President Muhammadu Buhari has stated that Nigeria’s quest to achieve 40 million barrels oil reserve in the nearest future is irreversible.
The President, who stated this at the Nigerian International Petroleum Summit, NIPS, holding in Abuja also said that notwithstanding the fact that energy transition has become a reality, as renewable technologies are getting cheaper with investors becoming conscious of environmental issues and turning their back on hydrocarbon investments, events in the past have proven that human beings have inflexible appetite for energy.
Buhari, who was represented by Timipre Sylva, Minister of State, for Petroleum Resources, assured that renewable energy does not have the capacity to cope within the foreseeable future. He said: “Fossil fuels will continue to be the source of dozens of petrochemicals feedstock that companies will transformed into versatile, and final materials for modern life.”
“We cannot turn our back yet on more exploration, discovery of new fields is crucial. And we also need to address short term opportunities using existing technology that can extend the life of mature fields. Nobody should doubt our commitment in this regard, given a bold move to issue new marginal fields licenses.”
Also speaking, the Group Managing Director of the Nigerian National Petroleum Corporation NNPC, Mele Kyari stated that funding is a major issue in the industry.
He said, “We are also aware that cost is everything in the future. The crisis has thrown up the fact that only the best of producers will survive and therefore cost control become a major issue in the industry.
“Funding also is a major issue in the industry today for two reasons. One, there is paucity of resources across the globe and secondly, there is overall reluctance by investing companies and banks to put money into fossil fuels related businesses.
“But obviously these are issues we have to live with however the best of the businesses that will survive are the ones that try to transit into climate friendly businesses”, he added.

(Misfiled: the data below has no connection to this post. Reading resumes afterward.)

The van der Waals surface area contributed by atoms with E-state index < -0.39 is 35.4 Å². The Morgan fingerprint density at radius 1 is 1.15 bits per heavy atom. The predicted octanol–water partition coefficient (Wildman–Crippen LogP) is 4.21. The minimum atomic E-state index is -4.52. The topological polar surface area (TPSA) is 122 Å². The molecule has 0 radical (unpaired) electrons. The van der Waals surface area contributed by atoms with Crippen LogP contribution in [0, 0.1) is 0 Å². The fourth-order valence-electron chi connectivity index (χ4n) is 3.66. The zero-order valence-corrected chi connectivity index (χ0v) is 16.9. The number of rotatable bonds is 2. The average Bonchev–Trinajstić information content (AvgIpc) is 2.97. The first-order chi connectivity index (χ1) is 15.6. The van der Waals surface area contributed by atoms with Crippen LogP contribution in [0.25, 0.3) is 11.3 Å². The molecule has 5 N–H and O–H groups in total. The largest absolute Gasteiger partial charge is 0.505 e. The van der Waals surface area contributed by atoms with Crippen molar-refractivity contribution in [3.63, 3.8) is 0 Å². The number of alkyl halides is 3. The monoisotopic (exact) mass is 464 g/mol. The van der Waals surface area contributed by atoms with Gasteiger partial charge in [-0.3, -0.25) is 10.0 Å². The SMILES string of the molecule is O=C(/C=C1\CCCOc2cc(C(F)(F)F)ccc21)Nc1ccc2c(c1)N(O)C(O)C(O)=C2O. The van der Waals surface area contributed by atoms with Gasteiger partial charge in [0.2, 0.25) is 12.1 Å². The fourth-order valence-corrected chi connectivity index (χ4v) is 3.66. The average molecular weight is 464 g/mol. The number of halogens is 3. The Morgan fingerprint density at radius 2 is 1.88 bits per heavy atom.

Secretary General of OPEC, Mohammad Sanusi Barkindo, expressed worry over issues of insecurity in the country, which he said required the efforts of all and sundry to nip it in the bud. He also expressed concern about the negative impact of Covid-19.
He said: “As the world economy contracted by 3.5 per cent year-over-year in 2020, global oil demand declined by 9.5 million barrels daily, mb/d. During the month of April 2020, oil demand dropped by a staggering 22 mb/d. And yet, President Buhari and his Government bravely rose to both of these great challenges.
According to him, the global economy, oil market fundamentals and the oil demand outlook have all been encouraged by positive news on vaccine rollouts and the continuing massive fiscal stimulus that is driving the economic rebound.
“OPEC has revised its global economic forecast up to 5.5 per cent for 2021, and the oil demand growth forecast remains at 6 mb/d. It should be borne in mind that the majority of this demand is back-loaded to the second half of 2021.
“A backwardation structure remains in all major crude oil benchmarks.
Additionally, we saw a draw of 6.9 mb month on month in OECD commercial oil stock inventories in April. This is 160 million barrels lower than the same time one year ago and 34 million barrels above the 2015-2019 average.”According to him, there would be further draws in the months ahead, adding that despite the positives, it is clear that uncertainties remain.